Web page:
About a month ago, the Art Club did its annual trip to the Scholastic Art Exhibit at the VMFA along with a trip to a glass-blowing shop on Lombardy called Glass Spot for a demonstration. This demonstration was really interesting (especially in light of the Chihuly show at the VMFA, which I unfortunately missed, though I got to see pictures). One of the portions of the demonstration that really interested me was the teamwork required to safely make the pieces of glassware. It reminded me a lot of Ai Weiwei’s methods, where he’s not the only one with a hand in his artwork, or Chihuly himself, who, due to the nature of glass-working, has many people working on any given piece at one time. Ultimately, we got to see two pieces made, start to finish, which was really amazing. I’m still amazed that neither of the people demonstrating burned themselves with so much molten glass around!
I talked in my sketchbook this round about how different art movements acted as reactions to the advent of photography, especially Impressionism, Abstract Expressionism, and Photorealism, and I’m wondering now what the general attitude in the art world is toward the relationship between painting and photography. It feels like for a long time, the use of reference photographs and especially tracing techniques was seen as a kind of “cheating” in painting. As I heavily use reference photos in my own paintings, I don’t really think this is accurate. If your goal is realism, why limit yourself so much by completely foregoing references? But I can also see the argument of, “if you’re going for realism, why paint at all—use a photograph.” So, what do you all think? What should the relationship between painting and photography be?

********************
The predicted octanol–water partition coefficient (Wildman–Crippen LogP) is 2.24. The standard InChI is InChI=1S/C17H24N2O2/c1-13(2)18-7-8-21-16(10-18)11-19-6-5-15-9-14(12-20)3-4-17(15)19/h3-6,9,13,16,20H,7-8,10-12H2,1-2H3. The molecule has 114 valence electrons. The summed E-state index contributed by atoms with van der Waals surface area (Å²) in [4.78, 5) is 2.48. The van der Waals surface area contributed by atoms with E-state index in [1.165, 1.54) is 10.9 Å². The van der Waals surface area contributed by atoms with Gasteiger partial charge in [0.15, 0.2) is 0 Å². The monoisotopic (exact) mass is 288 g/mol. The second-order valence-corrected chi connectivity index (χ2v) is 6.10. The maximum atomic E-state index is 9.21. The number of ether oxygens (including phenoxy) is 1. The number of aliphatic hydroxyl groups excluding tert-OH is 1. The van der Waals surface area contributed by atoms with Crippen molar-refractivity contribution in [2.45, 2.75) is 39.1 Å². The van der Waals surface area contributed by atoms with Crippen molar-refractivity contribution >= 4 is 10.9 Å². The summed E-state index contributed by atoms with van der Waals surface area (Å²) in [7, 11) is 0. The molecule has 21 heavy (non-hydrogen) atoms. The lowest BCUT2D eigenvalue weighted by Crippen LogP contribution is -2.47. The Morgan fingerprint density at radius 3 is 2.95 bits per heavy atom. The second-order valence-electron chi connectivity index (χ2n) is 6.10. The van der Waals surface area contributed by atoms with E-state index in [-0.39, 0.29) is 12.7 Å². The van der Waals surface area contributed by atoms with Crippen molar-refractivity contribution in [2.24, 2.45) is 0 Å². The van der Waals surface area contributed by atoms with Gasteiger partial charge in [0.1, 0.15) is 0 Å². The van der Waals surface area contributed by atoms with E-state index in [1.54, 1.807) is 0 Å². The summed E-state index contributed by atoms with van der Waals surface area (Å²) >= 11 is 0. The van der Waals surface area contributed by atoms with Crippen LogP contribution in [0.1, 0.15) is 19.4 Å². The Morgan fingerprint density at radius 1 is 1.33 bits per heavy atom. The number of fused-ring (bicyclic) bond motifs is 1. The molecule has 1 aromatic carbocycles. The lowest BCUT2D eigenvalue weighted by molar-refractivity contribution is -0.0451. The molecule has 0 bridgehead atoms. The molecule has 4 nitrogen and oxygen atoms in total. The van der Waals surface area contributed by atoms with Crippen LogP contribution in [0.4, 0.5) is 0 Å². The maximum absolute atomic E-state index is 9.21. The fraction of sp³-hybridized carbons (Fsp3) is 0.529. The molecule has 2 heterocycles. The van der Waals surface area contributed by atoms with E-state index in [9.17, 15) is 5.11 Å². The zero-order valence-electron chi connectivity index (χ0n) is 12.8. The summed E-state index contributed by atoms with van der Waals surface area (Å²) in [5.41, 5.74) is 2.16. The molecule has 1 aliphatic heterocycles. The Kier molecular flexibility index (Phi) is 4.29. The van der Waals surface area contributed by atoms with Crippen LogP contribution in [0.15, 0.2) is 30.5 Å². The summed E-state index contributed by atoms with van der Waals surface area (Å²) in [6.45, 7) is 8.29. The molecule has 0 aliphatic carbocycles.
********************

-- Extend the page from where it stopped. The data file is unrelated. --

sexyimpala asked: also the butterfly effect you did is really amazing.
Thanks! I’m working on it and a few other paintings for my Senior show in June. Between that and APs I’m starting to feel the time crunch—so much for being a second semester senior! :)
The human experience is inherently subjective.
It is a set of moments, feelings, and details that can’t really be encompassed totally or objectively. And from that perspective, all human creation hold inherent bias and distortion—but it is also the only truth and reality that we can experience. This paradox is where I like to make my work: I distort realistic images and create realistic images from distortions, I paint moments in time and in painting them add my own bias. In making art, I distort reality—but I also attempt to understand it.
Last year through my paintings, I began to examine separate interpretations of life: as a game, as a succession of singular moments, or a reflection of the past. This exploration eventually has grown to include the philosophies of the ancients as a means of better explaining the incommensurability of these concepts. In recent paintings, I have addressed Heraclitus’ belief that neither absolute identity nor reality exists from one second to the next—rather, that they flow like a river; Plato’s claim that perception is only a shadow of reality; and Protagoras’ assertion that “man is the measure of all things” and that all people stand at the center of their own universes of irrefutable perceptions that constitute individual realities. With each new painting, I added a layer of my own interpretation to further separate my viewer from the “reality” of the original subject. Finally, my realistic style further blurs the line between reality and perception.
That is because for me, the question is not ultimately one of bias destroying objective reality. It is one of truth arising from that distortion.